Integrating single-molecule spectroscopy and simulations for the study of intrinsically disordered proteins

Jhullian J. Alston, Andrea Soranno, Alex S. Holehouse

Research output: Contribution to journalArticlepeer-review

2 Scopus citations

Abstract

Over the last two decades, intrinsically disordered proteins and protein regions (IDRs) have emerged from a niche corner of biophysics to be recognized as essential drivers of cellular function. Various techniques have provided fundamental insight into the function and dysfunction of IDRs. Among these techniques, single-molecule fluorescence spectroscopy and molecular simulations have played a major role in shaping our modern understanding of the sequence-encoded conformational behavior of disordered proteins. While both techniques are frequently used in isolation, when combined they offer synergistic and complementary information that can help uncover complex molecular details. Here we offer an overview of single-molecule fluorescence spectroscopy and molecular simulations in the context of studying disordered proteins. We discuss the various means in which simulations and single-molecule spectroscopy can be integrated, and consider a number of studies in which this integration has uncovered biological and biophysical mechanisms.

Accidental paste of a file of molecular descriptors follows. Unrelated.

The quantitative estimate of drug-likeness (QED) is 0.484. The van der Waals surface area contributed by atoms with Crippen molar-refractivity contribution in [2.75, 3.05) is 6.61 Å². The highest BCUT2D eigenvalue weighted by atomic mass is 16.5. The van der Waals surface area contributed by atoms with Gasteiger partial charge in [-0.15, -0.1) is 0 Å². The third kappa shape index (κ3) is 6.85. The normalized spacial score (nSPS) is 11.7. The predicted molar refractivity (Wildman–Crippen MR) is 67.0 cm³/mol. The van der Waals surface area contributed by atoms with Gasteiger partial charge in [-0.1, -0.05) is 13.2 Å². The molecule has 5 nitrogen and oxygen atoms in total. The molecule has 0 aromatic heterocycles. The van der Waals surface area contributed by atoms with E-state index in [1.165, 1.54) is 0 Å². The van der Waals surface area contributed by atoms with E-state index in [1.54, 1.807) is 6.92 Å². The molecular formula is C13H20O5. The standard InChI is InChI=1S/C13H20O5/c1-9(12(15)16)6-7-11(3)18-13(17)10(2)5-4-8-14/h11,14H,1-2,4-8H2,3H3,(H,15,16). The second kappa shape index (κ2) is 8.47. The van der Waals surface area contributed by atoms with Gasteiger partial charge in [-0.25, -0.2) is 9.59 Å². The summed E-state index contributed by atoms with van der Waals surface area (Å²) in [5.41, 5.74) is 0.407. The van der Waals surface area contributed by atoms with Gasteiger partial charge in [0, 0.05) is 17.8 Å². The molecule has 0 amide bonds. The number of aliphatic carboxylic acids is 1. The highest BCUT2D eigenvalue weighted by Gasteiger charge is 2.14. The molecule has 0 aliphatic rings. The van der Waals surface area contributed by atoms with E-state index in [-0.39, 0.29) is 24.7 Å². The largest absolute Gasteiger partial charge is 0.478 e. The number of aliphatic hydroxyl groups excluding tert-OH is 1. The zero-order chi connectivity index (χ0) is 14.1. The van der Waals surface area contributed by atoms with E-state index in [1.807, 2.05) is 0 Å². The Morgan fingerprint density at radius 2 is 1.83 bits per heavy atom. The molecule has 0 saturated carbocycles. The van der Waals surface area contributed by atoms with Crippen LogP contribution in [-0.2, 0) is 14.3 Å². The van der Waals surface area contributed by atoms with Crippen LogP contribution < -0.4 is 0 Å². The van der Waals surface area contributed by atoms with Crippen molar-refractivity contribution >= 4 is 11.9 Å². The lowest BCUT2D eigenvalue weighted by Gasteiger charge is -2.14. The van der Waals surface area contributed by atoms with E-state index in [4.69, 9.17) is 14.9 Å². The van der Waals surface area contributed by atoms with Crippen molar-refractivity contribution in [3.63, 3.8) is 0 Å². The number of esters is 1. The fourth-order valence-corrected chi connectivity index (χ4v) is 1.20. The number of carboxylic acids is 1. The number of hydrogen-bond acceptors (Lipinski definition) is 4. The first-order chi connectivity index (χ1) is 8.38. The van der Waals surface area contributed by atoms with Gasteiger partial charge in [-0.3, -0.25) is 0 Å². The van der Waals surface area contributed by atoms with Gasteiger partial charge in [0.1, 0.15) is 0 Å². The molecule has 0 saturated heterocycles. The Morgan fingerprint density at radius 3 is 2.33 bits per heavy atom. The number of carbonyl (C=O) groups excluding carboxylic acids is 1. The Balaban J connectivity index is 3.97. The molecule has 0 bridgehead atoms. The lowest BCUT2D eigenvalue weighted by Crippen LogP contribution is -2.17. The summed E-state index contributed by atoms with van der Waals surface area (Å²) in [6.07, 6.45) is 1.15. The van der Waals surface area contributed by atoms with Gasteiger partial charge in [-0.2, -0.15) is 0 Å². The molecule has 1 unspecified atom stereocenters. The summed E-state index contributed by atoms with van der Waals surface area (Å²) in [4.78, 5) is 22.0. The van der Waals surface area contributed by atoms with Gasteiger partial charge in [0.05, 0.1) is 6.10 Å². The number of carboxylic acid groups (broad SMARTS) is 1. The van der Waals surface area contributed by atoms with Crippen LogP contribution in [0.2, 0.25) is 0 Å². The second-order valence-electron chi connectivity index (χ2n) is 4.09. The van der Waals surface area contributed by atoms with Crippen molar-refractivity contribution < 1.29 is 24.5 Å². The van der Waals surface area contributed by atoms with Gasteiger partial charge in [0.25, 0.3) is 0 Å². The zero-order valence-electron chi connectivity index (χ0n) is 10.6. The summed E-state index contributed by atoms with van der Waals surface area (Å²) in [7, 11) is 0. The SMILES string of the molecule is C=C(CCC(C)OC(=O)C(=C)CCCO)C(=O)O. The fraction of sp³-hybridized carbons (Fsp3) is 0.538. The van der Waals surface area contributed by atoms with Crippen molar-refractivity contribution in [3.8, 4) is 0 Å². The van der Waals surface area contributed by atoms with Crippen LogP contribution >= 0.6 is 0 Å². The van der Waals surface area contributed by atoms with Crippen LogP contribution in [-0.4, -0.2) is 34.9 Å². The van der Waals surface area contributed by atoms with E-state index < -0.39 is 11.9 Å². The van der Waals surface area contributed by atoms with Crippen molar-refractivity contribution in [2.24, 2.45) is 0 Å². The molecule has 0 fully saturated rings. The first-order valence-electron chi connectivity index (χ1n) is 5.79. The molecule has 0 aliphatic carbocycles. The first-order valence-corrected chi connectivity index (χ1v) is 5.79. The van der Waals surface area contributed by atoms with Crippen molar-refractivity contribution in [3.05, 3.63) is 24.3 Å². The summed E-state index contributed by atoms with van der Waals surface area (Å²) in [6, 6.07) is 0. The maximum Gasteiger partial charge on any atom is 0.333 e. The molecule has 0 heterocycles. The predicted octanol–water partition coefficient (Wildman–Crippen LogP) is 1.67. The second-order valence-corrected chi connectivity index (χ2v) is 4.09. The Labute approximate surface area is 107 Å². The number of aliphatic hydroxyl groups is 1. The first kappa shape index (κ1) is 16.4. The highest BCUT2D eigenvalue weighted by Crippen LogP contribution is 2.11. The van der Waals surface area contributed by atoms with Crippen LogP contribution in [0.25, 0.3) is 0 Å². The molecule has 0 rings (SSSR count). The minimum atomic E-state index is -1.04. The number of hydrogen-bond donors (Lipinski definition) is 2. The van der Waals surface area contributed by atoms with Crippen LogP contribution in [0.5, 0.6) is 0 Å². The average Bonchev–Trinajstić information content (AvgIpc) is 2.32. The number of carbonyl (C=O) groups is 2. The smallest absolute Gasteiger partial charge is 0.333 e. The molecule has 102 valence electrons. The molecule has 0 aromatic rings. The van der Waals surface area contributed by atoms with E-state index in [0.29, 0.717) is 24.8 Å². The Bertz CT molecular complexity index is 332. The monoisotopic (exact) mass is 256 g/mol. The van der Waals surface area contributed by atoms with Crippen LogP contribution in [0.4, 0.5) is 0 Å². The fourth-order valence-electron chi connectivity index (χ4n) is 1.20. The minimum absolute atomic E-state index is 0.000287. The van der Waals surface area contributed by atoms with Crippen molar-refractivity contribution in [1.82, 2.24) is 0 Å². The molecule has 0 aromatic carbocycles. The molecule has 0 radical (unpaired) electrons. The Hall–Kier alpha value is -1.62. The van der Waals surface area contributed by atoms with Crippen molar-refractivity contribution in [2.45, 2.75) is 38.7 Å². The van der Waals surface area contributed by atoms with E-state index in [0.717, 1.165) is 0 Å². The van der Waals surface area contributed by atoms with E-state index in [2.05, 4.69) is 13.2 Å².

Original languageEnglish
Pages (from-to)116-135
Number of pages20
JournalMethods
Volume193
DOIs
StatePublished - Sep 2021

Keywords

  • All-atom simulations
  • FRET
  • Fluorescence correlation spectroscopy
  • Förster resonance energy transfer
  • Intrinsically disordered proteins
  • Molecular simulations
  • Protein folding
  • Single-molecule spectroscopy
  • smFRET

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